A freelance radio reporter from New York interviewed me, a freelance woman television reporter from Los Angeles,……, from an ABC affiliate as well as reporters from Ft. Myers, Florida, the Pittsburgh Post Gazette, a radio station in Canton, a television station in Dayton and a newspaper reporter from the Toledo Blade. Nina Burleigh, national politics correspondent for Newsweek magazine also interviewed me and took my photo.Locally, a woman reporter from Channel 19 interviewed me.

       It will come as no surprise that I had the time of my life that week!!

       Okay, here’s my favorite memory. 

       I’m quietly minding my own business on Tuesday, July 19th, standing on East Fourth Street, which was “media central,” the epicenter for convention coverage. MSNBC and The Today Show had set up stages there and CNN was nearby, on Prospect Avenue.

       I was used to seeing several passersby taking my picture, so as I looked to my left toward a petite woman taking my photo, I didn’t think much of it. When she lowered her cellphone camera and walked toward me smiling, I was stunned, exclaiming, “Oh my God!! It’s Katie Couric!! What a nice surprise!!” I put my left arm around her waist and gave Katie a little hug. 

       The veteran television reporter took a few minutes to interview me, then posted the result of her efforts on Instagram.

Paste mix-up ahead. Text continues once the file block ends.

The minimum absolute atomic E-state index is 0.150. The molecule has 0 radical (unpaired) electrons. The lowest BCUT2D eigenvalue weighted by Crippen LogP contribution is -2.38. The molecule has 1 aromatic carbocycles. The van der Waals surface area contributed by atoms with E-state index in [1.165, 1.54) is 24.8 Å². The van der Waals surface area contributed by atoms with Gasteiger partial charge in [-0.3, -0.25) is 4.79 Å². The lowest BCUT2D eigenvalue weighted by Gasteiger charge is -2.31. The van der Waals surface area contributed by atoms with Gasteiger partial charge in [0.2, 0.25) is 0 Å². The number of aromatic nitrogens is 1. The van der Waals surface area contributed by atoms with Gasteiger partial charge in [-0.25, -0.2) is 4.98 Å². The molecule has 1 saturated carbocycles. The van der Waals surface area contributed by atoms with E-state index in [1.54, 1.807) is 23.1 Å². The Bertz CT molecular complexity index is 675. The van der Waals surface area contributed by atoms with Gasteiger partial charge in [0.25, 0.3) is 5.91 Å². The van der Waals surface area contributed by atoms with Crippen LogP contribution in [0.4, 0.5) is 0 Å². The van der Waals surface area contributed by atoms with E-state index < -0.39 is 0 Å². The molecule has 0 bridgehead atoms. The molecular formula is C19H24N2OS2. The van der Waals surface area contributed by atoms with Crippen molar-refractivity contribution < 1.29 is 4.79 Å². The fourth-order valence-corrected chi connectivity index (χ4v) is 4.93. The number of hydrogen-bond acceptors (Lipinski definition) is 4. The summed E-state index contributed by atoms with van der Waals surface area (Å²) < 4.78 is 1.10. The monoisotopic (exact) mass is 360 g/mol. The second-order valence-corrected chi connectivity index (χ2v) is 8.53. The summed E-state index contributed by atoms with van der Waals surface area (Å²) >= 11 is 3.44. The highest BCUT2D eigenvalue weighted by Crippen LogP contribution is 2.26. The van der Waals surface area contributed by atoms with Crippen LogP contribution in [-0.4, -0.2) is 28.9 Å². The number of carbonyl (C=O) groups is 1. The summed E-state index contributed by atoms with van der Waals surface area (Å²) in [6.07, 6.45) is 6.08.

I talked briefly with Joy Reid, who hosts two-hour news analysis programs Saturday and Sunday mornings (10 ’til noon) on MSNBC. I said to Joy, “I see you on Bill Maher’s show.” She said she would be on his show that evening and I told her to “give me a plug.” Joy just smiled. (I watched the show. She didn’t give me a plug, although perhaps she did so privately with Maher.)

      Later in the week, while walking on East Fourth toward Euclid Avenue, I immediately recognized a tall black man walking toward me. As we passed one another I turned and shouted at him, “Is that Michael Steele!!??” Steele turned and smiled. A former chairman of the Republican National Committee, Michael Steele is a frequent guest on MSNBC, CNN and has appeared several times on HBO’s “Real Time with Bill Maher”show.

In the interest of full disclosure, however, the week was not all sunshine and roses. Three gentlemen, and I use the term loosely, gave me a hard time, getting their knickers in a knot over the sight of my U.S. Army dress uniform sullied, in their mind, by my peace flag. One man was a U.S. Army Special Forces (Green Beret) veteran. The most offensive–probably a Marine, as they always give me the most grief–was a man who called me a “fraud”, apparently assuming my uniform was a costume. He infuriated me.

I reached into my jacket pocket and yanked out a photocopy of my DD214 (my army discharge paper) as proof of service. He looked at it and dismissively said, “It’s a copy,” implying the information on it was suspect. As he walked away, with my blood still boiling, I said loud enough for him several others who witnessed our exchange to hear, “What a piece of work!!” A few minutes later he walked by me in the other direction on East Fourth Street, shouting that he knew some of the names on the Vietnam Memorial Wall in Washington, DC. I shouted back at the “gentleman,” “Wasted lives! Wasted lives!” He said nothing and kept walking.


(To see other RNC stuff, simply google: pumphrey rnc.)